Dr. Kathy Brittain Richardson
Dear Friends of Westminster College:
It was the inspiring history that first caught my heart: Westminster’s commitment from its beginning in 1852 to take the risky step of opening its doors not only to men, but also to women and people of color. Westminster’s commitment to the core importance of education in and for the lives of all people has not wavered since that time. Its faculty, staff and leadership still understand that informed thought inspires creative action and maintain an educational community designed to foster intellectual curiosity, deep learning and public service.
In an age when it may seem that all knowledge is but a few digital clicks away, the responsibility of helping students understand that data has to become information and that information needs to be critically examined instead of becoming casually accepted continues to be at the center of education at Westminster. Students are challenged through a series of courses drawn from the best in human tradition, the humanities, arts, sciences and social sciences. They are then encouraged—even expected—to engage in scholarship under the mentorship of a faculty member and to seek experiences both on and off campus (internships, international study, practicums) that will allow them to practice what they are learning in the classrooms, labs and studios.
This practice exemplifies the best of the Isocratic model for education in a democracy. Isocrates, a Greek teacher, took small groups of students and transformed them into the greatest leaders of the world’s first democracy. As Cicero described centuries later: “From his school as from the Trojan Horse, none but leaders emerged.” Isocrates’ belief in the necessity of a well-rounded education consisting of rhetoric, science, mathematics and literature and more have led many to call him the “father of the liberal arts.” The purpose of such an education was to turn students into citizens by challenging them to use their own abilities to solve real-world problems. Thus, he melded the concepts of liberal learning with practical application in ways that helped foster the civic imagination and creativity that characterized the best of ancient Greece.
At Westminster, that type of education continues. Each student, regardless of major or areas of emphasis, earns a deep foundation in liberal studies. Some choose to focus on one of those core areas that Isocrates emphasized. Others pursue other disciplines, from education to business. The Isocratean model is demonstrated each year through the strong comprehensive liberal arts offerings at Westminster. In each area, the natural talent and abilities of students are challenged and honed so that they graduate ready for leadership and service—and the contributions of alumni for decades demonstrate how successful that type of education has been.
Education that grounds students in liberal learning and prepares them for leadership and citizenship; a college community deeply committed to welcoming each student into the tradition of learning and service—it has been the Westminster tradition since its founding, and it continues on today.
I am deeply honored to have become a part of the Westminster community, and I look forward with excitement to the days and months that lie ahead.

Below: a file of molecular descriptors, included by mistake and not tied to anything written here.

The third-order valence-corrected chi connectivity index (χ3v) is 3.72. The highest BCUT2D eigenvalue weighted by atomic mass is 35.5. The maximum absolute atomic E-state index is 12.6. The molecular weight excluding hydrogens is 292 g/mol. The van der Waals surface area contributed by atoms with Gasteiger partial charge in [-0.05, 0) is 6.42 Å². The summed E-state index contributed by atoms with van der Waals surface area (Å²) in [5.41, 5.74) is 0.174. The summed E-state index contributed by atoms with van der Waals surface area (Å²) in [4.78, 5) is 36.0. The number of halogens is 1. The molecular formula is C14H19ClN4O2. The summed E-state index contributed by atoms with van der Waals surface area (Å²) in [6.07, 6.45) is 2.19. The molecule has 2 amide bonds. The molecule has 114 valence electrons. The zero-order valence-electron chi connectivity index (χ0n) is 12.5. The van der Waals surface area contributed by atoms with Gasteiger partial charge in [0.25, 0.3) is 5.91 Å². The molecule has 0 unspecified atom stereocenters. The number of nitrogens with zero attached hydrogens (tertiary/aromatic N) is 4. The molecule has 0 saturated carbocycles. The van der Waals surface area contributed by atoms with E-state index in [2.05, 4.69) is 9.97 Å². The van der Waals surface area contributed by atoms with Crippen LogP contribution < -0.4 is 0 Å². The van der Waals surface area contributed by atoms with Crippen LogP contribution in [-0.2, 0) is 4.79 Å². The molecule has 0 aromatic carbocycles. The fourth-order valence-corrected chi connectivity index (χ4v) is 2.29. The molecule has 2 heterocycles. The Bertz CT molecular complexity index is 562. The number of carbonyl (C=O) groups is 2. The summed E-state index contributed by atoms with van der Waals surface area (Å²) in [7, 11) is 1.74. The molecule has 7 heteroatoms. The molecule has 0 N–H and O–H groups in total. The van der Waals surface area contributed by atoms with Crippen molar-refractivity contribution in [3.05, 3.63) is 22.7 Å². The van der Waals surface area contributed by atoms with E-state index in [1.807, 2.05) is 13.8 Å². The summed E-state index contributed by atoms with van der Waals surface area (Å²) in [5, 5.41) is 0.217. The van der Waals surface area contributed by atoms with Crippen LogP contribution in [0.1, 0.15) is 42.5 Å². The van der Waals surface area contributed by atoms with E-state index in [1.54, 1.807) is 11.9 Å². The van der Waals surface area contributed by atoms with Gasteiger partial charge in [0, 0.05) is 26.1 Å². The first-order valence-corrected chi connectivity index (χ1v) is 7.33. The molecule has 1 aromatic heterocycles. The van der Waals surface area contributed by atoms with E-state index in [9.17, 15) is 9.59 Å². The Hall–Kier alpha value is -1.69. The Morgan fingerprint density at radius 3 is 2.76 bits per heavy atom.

Kathy B. Richardson
Dr. Kathy Brittain Richardson became Westminster College’s 15th president on July 1, 2016.
Before coming to Westminster College, Richardson was provost and professor of communication at Berry College, Mt. Berry, Georgia. She served as the chief academic officer, which included responsibility for working with six deans to coordinate management of the four academic schools and division of nursing and providing oversight to some 250 faculty and academic staff.
Previous administrative responsibilities included oversight of academic advising and the registrar’s office, library, institutional research, enrollment management, faculty research and sponsored programs, academic technology, honors, international programs, and the offices of first-year experience and academic support.
Richardson is also an accomplished academic and impactful teacher, receiving many accolades including top faculty teaching, scholarship and leadership awards.
A highly regarded scholar, Richardson co-authored Media Ethics: Cases and Moral Reasoning, which is soon to be published in its 10th edition, and Applied Public Relations: Cases in Stakeholder Management, now in its 3rd edition. Richardson has been editor of Journalism and Communication Monographs and was co-editor of the National Forensic Journal.
She is a member of the editorial board of Mass Communication & Society and the Journal of Mass Media Ethics. Richardson has published journal articles and book chapters in media ethics, product promotion, visual imagery, communication pedagogy and student-press regulation. In 2014, she was recognized as the Alumna Scholar of the Year by the Grady College of Journalism and Mass Communication of the University of Georgia.
Richardson is an active member of the Association for Education in Journalism and Mass Communication and has served as head of the Mass Communication and Society Division. In 2012, she received the Professor of the Year award from the Small Programs Division of AEJMC.
Dr. Richardson earned a Bachelor of Arts in Communication and Religion/Philosophy, summa cum laude, from Shorter College, a master’s degree in journalism and a doctorate in mass communication from the Grady College of Journalism and Mass Communication at the University of Georgia. She completed additional graduate coursework in communication at the University of Oklahoma.
She is married to Dr. Randy Richardson and has two adult stepchildren, Ashton and Lauren.